Building relationships key to business in ChinaExporting goods to China requires connections, trust and a high tolerance for alcohol
China’s changing demographics have resulted in an emergent middle class seeking imported, luxury consumer goods.
That’s good news for Jim Stewart, CEO and founder of Bench 1775 Winery. He exports his Paradise Ranch Wines and Whistler Icewines products to more than 25 countries, and China has become a regular customer.
Bench 1775’s exporting work is handled solely by Stewart, who has a background in corporate law and international business, including extensive travel within Asia. According to Stewart, doing business in China has unique challenges. Paperwork is extensive and can vary from shipment to shipment as well as between regions.
The bigger issue, however, is making connections and then determining which leads are legitimate.
“It’s hard to tell who’s real and who’s not real,” said Stewart. “It’s easy to get business leads, but they’re hard to quantify; there’s no way to conduct due diligence. That said, I run every flag up the flagpole, and have been favourably surprised on occasion.”
During his regular trips to China, Stewart spends much of his time building relationships. Eating, drinking and late nights aren’t extracurricular to business trips, they’re a mandatory part of doing business in China.
“Dinner isn’t six to eight, it’s six until midnight,” said Stewart. “It can be endless and onerous. My family is at home, miles away, while I’m conducting business over shooters of white lightning.”
Engaging in the rituals of the culture is important if business connections are to become ongoing partnerships of trust and personal accountability.
Unlike Stewart, many business owners don’t have the background in law and international relations to independently pursue business in China.
Synergy Management Group is one Vancouver-area company that helps businesses connect with the Chinese marketplace. Synergy president Jay Silverberg works with those who have no connections or roots in China. He spends considerable time in China and describes the Chinese economy as having rampant capitalism with a strong entrepreneurial spirit.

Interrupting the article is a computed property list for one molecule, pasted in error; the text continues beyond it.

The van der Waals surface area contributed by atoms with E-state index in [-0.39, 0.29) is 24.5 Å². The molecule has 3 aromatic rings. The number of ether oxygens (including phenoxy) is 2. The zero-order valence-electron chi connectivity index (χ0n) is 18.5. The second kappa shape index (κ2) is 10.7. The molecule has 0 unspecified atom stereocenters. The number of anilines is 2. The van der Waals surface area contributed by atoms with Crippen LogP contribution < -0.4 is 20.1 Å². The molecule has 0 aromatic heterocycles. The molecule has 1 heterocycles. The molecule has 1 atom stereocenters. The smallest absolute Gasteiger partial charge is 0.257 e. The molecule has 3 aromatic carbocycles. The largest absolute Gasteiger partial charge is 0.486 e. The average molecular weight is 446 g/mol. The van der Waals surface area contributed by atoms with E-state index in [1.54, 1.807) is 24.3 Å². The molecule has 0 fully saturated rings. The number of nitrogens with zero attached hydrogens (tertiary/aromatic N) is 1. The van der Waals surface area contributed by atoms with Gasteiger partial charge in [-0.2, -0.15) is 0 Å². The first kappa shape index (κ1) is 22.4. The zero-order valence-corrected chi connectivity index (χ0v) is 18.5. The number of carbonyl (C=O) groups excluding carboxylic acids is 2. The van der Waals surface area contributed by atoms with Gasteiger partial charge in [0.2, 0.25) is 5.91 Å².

Silverberg believes local businesses can have success in China if they’re motivated to do the necessary work. Selling products or services overseas is a process and requires concentrated time and effort.
“Doing business in China requires guanxi,” said Silverberg, referring to personal relationships and personal connections. “For the Chinese, it’s not enough to know the right people; it’s also about what you give back to those connections. It’s a two-way street.”
Synergy has associates in China who are familiar with the country’s norms and expectations for business dealings, and they work to make those connections for their clients. However, business owners must still be prepared to travel regularly to China.
“Face-to-face time is critical,” said Silverberg. “In China, having a relationship is worth more than a signed deal on paper.”
“Transport, customs, mechanics are just details,” said Silverberg. “The deal is the hard part.”
Stewart of Bench 1775 Winery offers the following tips to get your business afloat in China:
•walk the trade shows in China – they’re big and frequent. Be an attendee before becoming an exhibitor;
•contact the B.C. government for current exporting requirements;
•attend local seminars for small businesses and seek out information about exporting overseas;
•strive to obtain independent references for all business contacts; and
•prepare for longer transaction cycles. •